7 things you notice when you move from way down south to Norfolk

"Everywhere has its interesting characters, but none more so than Norfolk." Picture: Denise Bradley

"Everywhere has its interesting characters, but none more so than Norfolk." Picture: Denise Bradley - Credit: Archant

I moved to Norfolk from Hampshire three years ago, when I started my degree at the University of East Anglia and have stayed to work. Moving east from the M3 corridor to the middle of nowhere was a real culture shock. Here are the things I learnt when I moved to Nelson's county, 165 miles from home…

Everything is cheaper

Travel, housing, eating out, you name it. When I moved to Norwich and heard you could get a taxi for £6 for the three mile journey from university to the city I had to check it wasn't April Fools Day. In the south it costs that much to turn the engine on.

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There are tractors everywhere

In the Home Counties you're more likely to get stuck behind a Bentley on your way through Surrey to walk your dog at Virginia Water. (Huge lake on the edge of Windsor Great Park and Prince Andrew's playground)

In Norfolk any trip to the North Norfolk coast is undoubtedly accompanied by the march of the tractors that make motorists angrier than finding out Mel and Sue are leaving Bake Off.

People actually support their local team

The idea of watching a football match to me is equivalent to sitting through the whole Emmerdale and Coronation Street hour on ITV, but I've got a lot of respect for you Norfolk folk who get behind Norwich City FC.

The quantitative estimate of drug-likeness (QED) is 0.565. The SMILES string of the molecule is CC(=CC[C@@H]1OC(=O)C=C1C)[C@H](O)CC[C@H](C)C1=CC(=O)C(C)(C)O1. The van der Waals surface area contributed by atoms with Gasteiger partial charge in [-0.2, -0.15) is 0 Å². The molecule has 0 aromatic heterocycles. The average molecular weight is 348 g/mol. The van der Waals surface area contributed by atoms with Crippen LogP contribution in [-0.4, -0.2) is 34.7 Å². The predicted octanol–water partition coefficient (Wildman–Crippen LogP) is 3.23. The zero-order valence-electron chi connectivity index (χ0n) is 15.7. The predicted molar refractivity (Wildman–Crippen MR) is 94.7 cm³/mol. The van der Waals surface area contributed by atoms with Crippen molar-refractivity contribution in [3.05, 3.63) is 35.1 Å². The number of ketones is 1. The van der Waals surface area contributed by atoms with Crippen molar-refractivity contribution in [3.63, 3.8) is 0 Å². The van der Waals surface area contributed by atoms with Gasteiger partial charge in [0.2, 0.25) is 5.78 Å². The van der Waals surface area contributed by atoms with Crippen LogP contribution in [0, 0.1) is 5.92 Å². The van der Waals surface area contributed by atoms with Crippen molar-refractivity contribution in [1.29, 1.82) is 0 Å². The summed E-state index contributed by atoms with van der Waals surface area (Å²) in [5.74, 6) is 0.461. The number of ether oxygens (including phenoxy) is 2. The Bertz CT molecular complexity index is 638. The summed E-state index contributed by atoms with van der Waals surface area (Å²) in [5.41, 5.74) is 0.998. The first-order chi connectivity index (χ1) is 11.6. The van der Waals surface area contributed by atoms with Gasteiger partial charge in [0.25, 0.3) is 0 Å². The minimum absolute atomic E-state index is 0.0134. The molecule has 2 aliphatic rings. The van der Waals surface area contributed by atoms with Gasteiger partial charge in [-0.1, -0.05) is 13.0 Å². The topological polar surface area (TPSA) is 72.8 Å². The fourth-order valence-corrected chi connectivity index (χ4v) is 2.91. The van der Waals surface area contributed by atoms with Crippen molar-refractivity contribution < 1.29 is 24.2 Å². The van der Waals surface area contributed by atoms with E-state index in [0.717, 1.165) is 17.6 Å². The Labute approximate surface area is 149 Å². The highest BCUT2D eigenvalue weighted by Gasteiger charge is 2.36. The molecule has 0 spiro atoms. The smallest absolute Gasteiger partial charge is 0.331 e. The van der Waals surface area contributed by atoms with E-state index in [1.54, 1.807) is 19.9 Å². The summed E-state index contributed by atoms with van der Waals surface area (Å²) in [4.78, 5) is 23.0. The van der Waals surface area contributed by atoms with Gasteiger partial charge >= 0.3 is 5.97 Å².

My nearest club is Reading FC; 12 miles from my house, but only a handful of my friends support the Royals. When you can get to any of the London stadiums in under an hour, you've got a whole host of teams to choose from. Almost every person I've met from Norfolk is a proud Canary, even if the only reason is to avoid a two hour journey on a rickety Anglia train.

Phone signal is dreadful

No wonder there's so many bars in Norwich, because they're certainly aren't any wifi ones. Norfolk seems to be the forgotten afterthought of phone companies, with some rural areas lucky to get internet at all.

With intermittent signal the norm, it's a good thing you've got a beautiful coastline and tourist hotspots to get out of the house when the internet is driving you crazy.

People are friendlier

If someone talks to you at a bus stop in the south there are two thoughts that go through your mind: 1) Are they going to rob me? 2) Did I meet them at a family party aged 15?

In Norfolk you can expect to leave a bus stop encounter with enough information to write their biography.

Cyclists are welcomed (sort of)

The Avenues in Norwich might as well have a giant neon sign saying 'No cars welcome!' with half the road taken up with generous cycle lanes.

In the south, cycling is strictly a leisure activity, confined to holidays in the countryside, including South Downs National Park and the New Forest. No one really cycles to work, instead taking the sardine tin commuter train into central London, where seats are more sought after than Beyoncé tickets.

Norfolk has some interesting characters

Everywhere has its interesting characters, but none more so than Norfolk.

From the Puppet man to fictional Partridge, eccentricity shines through in Nelson's county. We may have the Bearded Lady of Guildford (Don't ask) but you have Stephen Fry and Delia Smith.

You can keep Ed Balls though.

Have you moved from the south to East Anglia? Let us know in the comments

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